Perhaps more important than the conundrum at the heart of “Enemy” is the skillfully crafted feeling of perplexity. A palpable dread is brought to life through the skillful blend of visuals and music to steadily usher the viewer into an enigmatical spectrum of fear and paranoia. Despite the absence of bloody violence and cheap shocks typically employed by lesser psychological thrillers, “Enemy” maintains a constant foreboding atmosphere by providing just enough scattered clues to keep the audience captivated until the very end. Regardless of whether or not viewers leave betrayed or enthralled, director Denis Villeneuve’s film avoids both the sense of pretentiousness found in many such puzzlers and the contrived twists that plague even more.
College history professor Adam Bell (Jake Gyllenhaal) trudges through his monotonous daily routine. Each morning he lectures on the same subject and then goes home to his tiny apartment and stagnant relationship with his girlfriend Mary (Melanie Laurent). At a random encounter with a colleague, Adam is recommended a movie to watch, and upon viewing it, he notices one of the extras bears a striking resemblance to him. Intrigued, the teacher tracks down actor Daniel Saint Claire only to discover that the two are identical in every way. Distraught and confused, Adam attempts to distance himself from his mysterious double, but soon finds their paths inextricably linked.
The film opens with the line “Chaos is order yet undeciphered.” It’s an amusing observation, which is then explored throughout the course of the swift running time via symbolism, displaced scenes, rhythmic editing, and a pulsing percussion soundtrack. The music is one of the most evident and effective elements of the production. The action begins with unsettling, aberrant sexual voyeurism (the camera frequently intrudes upon characters’ intimate moments or peers around corners with hesitant distancing) to establish the tone, not entirely dissimilar from something out of Stanley Kubrick’s “Eyes Wide Shut.” This is followed by jarring cuts between the normalcies of a schoolteacher to further sexual activities, done in the afterhours of a bedroom. A pattern is founded, contrasted by blindingly bright daytime shots in the break room and the dimness of carnality amidst bed sheets.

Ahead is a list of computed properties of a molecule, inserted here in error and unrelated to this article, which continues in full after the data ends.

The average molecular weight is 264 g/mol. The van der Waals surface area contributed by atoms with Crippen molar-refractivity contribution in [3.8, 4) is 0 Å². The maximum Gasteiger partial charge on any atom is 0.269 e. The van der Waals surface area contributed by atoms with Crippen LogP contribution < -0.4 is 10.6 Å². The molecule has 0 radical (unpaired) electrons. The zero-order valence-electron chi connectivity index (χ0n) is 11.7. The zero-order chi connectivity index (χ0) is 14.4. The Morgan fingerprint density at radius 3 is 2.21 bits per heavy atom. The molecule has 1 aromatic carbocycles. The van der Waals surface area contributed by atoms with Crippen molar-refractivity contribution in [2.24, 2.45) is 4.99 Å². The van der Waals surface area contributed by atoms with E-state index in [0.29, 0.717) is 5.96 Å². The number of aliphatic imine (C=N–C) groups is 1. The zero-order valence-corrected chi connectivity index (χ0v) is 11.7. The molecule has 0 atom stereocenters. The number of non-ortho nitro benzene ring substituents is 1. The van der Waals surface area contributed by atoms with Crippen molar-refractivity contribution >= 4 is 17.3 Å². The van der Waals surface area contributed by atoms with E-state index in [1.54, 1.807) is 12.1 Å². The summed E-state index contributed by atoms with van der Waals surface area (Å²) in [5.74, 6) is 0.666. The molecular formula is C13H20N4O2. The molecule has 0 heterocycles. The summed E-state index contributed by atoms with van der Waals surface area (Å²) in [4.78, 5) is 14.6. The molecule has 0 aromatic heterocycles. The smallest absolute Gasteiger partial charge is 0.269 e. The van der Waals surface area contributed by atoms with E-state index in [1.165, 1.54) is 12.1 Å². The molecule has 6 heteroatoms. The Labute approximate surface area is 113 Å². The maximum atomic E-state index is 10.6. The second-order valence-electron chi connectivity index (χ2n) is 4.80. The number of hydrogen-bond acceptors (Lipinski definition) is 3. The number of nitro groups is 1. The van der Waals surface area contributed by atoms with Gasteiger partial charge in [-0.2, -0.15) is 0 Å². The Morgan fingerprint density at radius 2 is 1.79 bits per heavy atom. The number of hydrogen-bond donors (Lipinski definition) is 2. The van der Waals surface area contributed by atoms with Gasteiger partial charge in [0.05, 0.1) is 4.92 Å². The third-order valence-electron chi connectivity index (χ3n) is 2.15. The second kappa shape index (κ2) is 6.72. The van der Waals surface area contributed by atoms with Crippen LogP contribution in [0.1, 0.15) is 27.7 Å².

In the process of scrutinizing purpose and themes, details are canvassed, from the frightful movements of an out-of-place tarantula to the mundane locales of offices and apartments (emblematic architecture seems to slide into focus more often than not). In a particularly clever sequence, a movie within a movie is shown as both a flashback and a dream, with a different color palette and ominous noises drowning out the dialogue of what is supposed to be a comedy piece. Fortunately, the mystery is centralized, with the pacing never forgetting to instigate new suspense or curiosity, even when many items proceed unexplained. The theory that everything in history happens twice, by German philosopher Hegel, is mentioned, shedding greater light on the concepts of duality and doppelgangers and the repetition that plagues Adam’s life – though it’s clear that the screenplay here is purposely cryptic and overly confusing. Answers are hinted at but never surrendered outright.
It’s engaging and bizarre, with merging realities, a seemingly unraveling mind, and brilliantly shifting points of view. Supporting characters interact in questionable manners, revealing that they know far more than the audience. And those observers will be motivated to raise eyebrows rather than solve riddles. “Enemy” is a steadily enticing blend of David Lynch’s occasionally incomprehensible, hallucinogenic stories and his inquisitiveness with the weirdness that thrives just below the layers of averageness (as seen in “Blue Velvet), and the investigation of individualism, stress, and fractured personas from Bruce Robinson’s biting “How to Get Ahead in Advertising.” In addition, the misdirection of perspective borrows from John Cheever’s “The Swimmer,” while the inexplicable conclusion suggests the existential works of Charlie Kaufman (including “Synecdoche, New York” and “Being John Malkovich”).
– The Massie Twins (GoneWithTheTwins.com)